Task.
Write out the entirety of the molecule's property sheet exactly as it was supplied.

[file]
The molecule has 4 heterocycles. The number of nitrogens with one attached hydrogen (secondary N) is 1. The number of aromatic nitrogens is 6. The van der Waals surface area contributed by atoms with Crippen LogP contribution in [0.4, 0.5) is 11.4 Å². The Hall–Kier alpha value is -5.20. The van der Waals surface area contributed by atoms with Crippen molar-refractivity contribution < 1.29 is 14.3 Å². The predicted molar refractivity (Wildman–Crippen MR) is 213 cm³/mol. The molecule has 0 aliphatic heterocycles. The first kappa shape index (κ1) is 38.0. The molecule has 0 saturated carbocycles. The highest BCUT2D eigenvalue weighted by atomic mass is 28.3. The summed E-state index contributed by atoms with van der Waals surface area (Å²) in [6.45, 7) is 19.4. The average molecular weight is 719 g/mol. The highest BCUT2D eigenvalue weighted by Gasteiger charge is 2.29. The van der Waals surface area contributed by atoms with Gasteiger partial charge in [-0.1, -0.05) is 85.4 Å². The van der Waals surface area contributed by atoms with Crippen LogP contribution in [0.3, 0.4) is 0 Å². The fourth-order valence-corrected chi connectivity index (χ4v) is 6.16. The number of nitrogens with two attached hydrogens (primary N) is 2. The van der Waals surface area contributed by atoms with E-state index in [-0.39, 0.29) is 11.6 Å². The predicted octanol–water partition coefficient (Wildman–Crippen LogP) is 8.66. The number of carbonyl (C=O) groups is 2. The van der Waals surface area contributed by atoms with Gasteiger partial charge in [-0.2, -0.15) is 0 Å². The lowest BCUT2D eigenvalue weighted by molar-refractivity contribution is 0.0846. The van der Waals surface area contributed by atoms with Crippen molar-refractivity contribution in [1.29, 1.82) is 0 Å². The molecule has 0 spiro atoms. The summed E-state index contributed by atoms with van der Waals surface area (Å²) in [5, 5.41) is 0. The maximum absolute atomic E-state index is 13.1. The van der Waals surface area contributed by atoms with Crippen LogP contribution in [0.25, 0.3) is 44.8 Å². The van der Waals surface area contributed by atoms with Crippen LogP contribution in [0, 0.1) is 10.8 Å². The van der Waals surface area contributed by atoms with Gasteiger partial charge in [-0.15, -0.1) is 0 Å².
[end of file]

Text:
The molecule has 4 heterocycles. The number of nitrogens with one attached hydrogen (secondary N) is 1. The number of aromatic nitrogens is 6. The van der Waals surface area contributed by atoms with Crippen LogP contribution in [0.4, 0.5) is 11.4 Å². The Hall–Kier alpha value is -5.20. The van der Waals surface area contributed by atoms with Crippen molar-refractivity contribution < 1.29 is 14.3 Å². The predicted molar refractivity (Wildman–Crippen MR) is 213 cm³/mol. The molecule has 0 aliphatic heterocycles. The first kappa shape index (κ1) is 38.0. The molecule has 0 saturated carbocycles. The highest BCUT2D eigenvalue weighted by atomic mass is 28.3. The summed E-state index contributed by atoms with van der Waals surface area (Å²) in [6.45, 7) is 19.4. The average molecular weight is 719 g/mol. The highest BCUT2D eigenvalue weighted by Gasteiger charge is 2.29. The van der Waals surface area contributed by atoms with Gasteiger partial charge in [-0.1, -0.05) is 85.4 Å². The van der Waals surface area contributed by atoms with Crippen LogP contribution in [0.3, 0.4) is 0 Å². The fourth-order valence-corrected chi connectivity index (χ4v) is 6.16. The number of nitrogens with two attached hydrogens (primary N) is 2. The van der Waals surface area contributed by atoms with E-state index in [-0.39, 0.29) is 11.6 Å². The predicted octanol–water partition coefficient (Wildman–Crippen LogP) is 8.66. The number of carbonyl (C=O) groups is 2. The van der Waals surface area contributed by atoms with Gasteiger partial charge in [-0.2, -0.15) is 0 Å². The lowest BCUT2D eigenvalue weighted by molar-refractivity contribution is 0.0846. The van der Waals surface area contributed by atoms with Crippen molar-refractivity contribution in [1.29, 1.82) is 0 Å². The molecule has 0 spiro atoms. The summed E-state index contributed by atoms with van der Waals surface area (Å²) in [5, 5.41) is 0. The maximum absolute atomic E-state index is 13.1. The van der Waals surface area contributed by atoms with Crippen LogP contribution in [0.25, 0.3) is 44.8 Å². The van der Waals surface area contributed by atoms with Crippen LogP contribution in [0, 0.1) is 10.8 Å². The van der Waals surface area contributed by atoms with Gasteiger partial charge in [-0.15, -0.1) is 0 Å².